# Using the Lagrangian Method to Solve Bead on Rotating Rod [closed]

The following problem appeared on the Princeton University Physics Competition in 2017:

A bead of mass $$m$$ is free to slide along a thin rod of length $$L$$ tilted at angle $$\phi$$ to the vertical. The rod has a base point fixed to the ground and is spinning at constant angular velocity $$\omega$$ about the vertical. Gravity acts in the downwards vertical direction. If the rod rotates faster than a certain $$\omega_c$$ the bead will start to fly off. What is $$\omega_c$$? Suppose that the bead is at length $$q_0>0$$ along the rod from the base point. Express your answer in terms of $$g, m, q_0, \phi$$.

I have been trying to solve this problem using Lagrangian mechanics, however I keep getting a different answer to what appears on the answer key. The following is my attempt:

Let $$T$$ be the kinetic energy of the system and let $$V$$ be the potential energy of the system. Then, $$T=\frac{1}{2}m(q^2\dot{\phi}^2 + \dot{q}^2)$$ $$V = mg q\cos \phi.$$ Hence, the Lagrangian of the system is $$\mathcal{L} =\frac{1}{2}m(q^2\dot{\phi}^2 + \dot{q}^2) - mg q\cos \phi.$$ Thus, one of the Euler-Lagrange equations is $$m\ddot{q} = mq\dot{\phi}^2 - mg \cos \phi \implies \ddot{q} = q\dot{\phi}^2 - g \cos \phi.$$ At the critical value for $$\omega$$, we have $$q=q_0$$ and $$\dot{q} = \ddot{q} = 0$$. Hence, $$0=q_0\omega_c^2 - g \cos \phi \implies \omega_c^2 = \frac{g\cos\phi}{q_0}$$.

The answer that the answer key gets (using $$F=ma$$) is $$w_c^2 = \frac{g}{q_0 \tan \phi}$$. I'm not sure where I have gone wrong. Any help would be greatly appreciated. The following are links to the question paper and answer key:

Question Paper: http://pupc.princeton.edu/archive/PUPC2017OnsiteExam.pdf

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• The official solution is incorrect. – knzhou Nov 17 '18 at 9:48

The answer in the solution manual is incorrect. You can see the mistake when looking at lines (1) and (3) of the solution to this problem: $$$$m\ddot{q}=F_{c}\sin\phi - mg\cos\phi \\ F_{c}=m\omega^{2}R_{0} = m\omega^{2}q_{0}\sin\phi.$$$$ In the first equation the $$\sin\phi$$ is because we want to know the force along the rod away from the anchor point of the rod. In the last equation they've just used geometry to convert the distance from the axis of rotation $$R_{0}$$ to $$q_{0}$$. The problem with the answer is when they substitute the second result into the first, they lose track of a $$\sin\phi$$. The bead will start to fly off when the force due to angular motion away from the anchor point and the force due to gravity towards the anchor point are equal, $$m\ddot{q}=0$$: $$$$m\omega_c^{2}q_{0}sin^{2}\phi = mg\cos\phi \\ \to \omega_c^2 = \frac{g}{q_{0}\sin\phi\tan\phi}.$$$$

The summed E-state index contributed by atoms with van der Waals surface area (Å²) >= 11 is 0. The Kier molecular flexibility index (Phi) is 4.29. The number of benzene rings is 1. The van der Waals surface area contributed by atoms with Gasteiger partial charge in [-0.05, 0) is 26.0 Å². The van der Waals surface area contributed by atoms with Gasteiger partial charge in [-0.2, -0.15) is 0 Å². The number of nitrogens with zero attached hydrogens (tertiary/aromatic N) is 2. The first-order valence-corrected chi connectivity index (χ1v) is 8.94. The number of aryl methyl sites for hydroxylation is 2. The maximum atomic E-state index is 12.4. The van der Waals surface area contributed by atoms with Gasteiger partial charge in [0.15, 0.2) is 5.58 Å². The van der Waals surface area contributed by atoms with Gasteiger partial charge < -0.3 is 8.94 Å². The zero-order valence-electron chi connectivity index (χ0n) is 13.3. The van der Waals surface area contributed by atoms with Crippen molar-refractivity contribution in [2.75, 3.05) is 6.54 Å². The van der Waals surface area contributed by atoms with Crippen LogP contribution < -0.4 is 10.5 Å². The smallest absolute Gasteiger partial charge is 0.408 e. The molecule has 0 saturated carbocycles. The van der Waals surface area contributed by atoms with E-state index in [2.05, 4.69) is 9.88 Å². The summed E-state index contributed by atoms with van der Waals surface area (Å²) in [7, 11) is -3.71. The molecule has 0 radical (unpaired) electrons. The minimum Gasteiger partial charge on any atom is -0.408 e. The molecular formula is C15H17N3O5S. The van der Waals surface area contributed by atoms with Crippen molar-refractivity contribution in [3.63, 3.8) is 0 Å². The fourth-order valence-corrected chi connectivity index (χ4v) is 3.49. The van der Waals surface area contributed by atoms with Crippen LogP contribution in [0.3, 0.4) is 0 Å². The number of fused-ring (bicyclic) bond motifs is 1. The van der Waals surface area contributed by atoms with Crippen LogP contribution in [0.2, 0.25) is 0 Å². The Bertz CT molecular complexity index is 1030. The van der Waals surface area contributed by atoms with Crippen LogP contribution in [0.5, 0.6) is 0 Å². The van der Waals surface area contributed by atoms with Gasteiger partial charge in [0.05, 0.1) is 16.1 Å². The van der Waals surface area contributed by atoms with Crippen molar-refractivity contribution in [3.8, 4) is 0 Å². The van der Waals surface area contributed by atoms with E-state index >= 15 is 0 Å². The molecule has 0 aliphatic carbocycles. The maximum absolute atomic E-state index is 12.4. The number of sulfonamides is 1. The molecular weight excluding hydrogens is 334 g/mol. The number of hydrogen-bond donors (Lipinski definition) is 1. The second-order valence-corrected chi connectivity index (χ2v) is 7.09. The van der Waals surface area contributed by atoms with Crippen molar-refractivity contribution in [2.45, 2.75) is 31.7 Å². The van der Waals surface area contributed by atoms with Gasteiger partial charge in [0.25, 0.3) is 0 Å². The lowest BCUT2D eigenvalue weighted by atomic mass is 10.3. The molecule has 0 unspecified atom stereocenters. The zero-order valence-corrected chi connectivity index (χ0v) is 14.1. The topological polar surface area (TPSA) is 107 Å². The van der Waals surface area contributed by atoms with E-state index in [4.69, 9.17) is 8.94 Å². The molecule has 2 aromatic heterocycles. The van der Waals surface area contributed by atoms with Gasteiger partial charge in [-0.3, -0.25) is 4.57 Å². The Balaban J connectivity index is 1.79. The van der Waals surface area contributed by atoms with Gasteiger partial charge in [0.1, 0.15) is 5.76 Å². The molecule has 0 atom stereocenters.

For the Lagrangian formalism: $$$$T = \frac{1}{2}mv^{2} = \frac{1}{2}m (r^2\omega^2 + \dot{q}^2)=\frac{1}{2}m (\omega^{2}q^2\sin^2\phi + \dot{q}^2) \\ U = mgq\cos\phi.$$$$ The Lagrangian is now $$$$\mathcal{L} = \frac{1}{2}m(\omega^{2}q^2\sin^2\phi + \dot{q}^2) - mgq\cos\phi.$$$$ The Euler-Lagrange equation is, $$$$m\ddot{q} = m\omega^2q\sin^2\phi - mg\cos\phi = 0\\ \to \omega_c^2 = \frac{g}{q_{0}\sin\phi\tan\phi}.$$$$ In the last line I used the substitutions you've already stated.
With all that said, I'm not sure your equation T makes sense, I don't see why $$\phi$$ would be changing.
• Thanks. I think I misunderstood the question. I thought that $\phi$ was changing and $\dot{\phi}$ was the angular velocity rather than it was rotating with a separate angular velocity $\omega$ while maintaining a constant $\phi$ with the vertical. – Aoden Teo Masa Toshi Nov 17 '18 at 8:56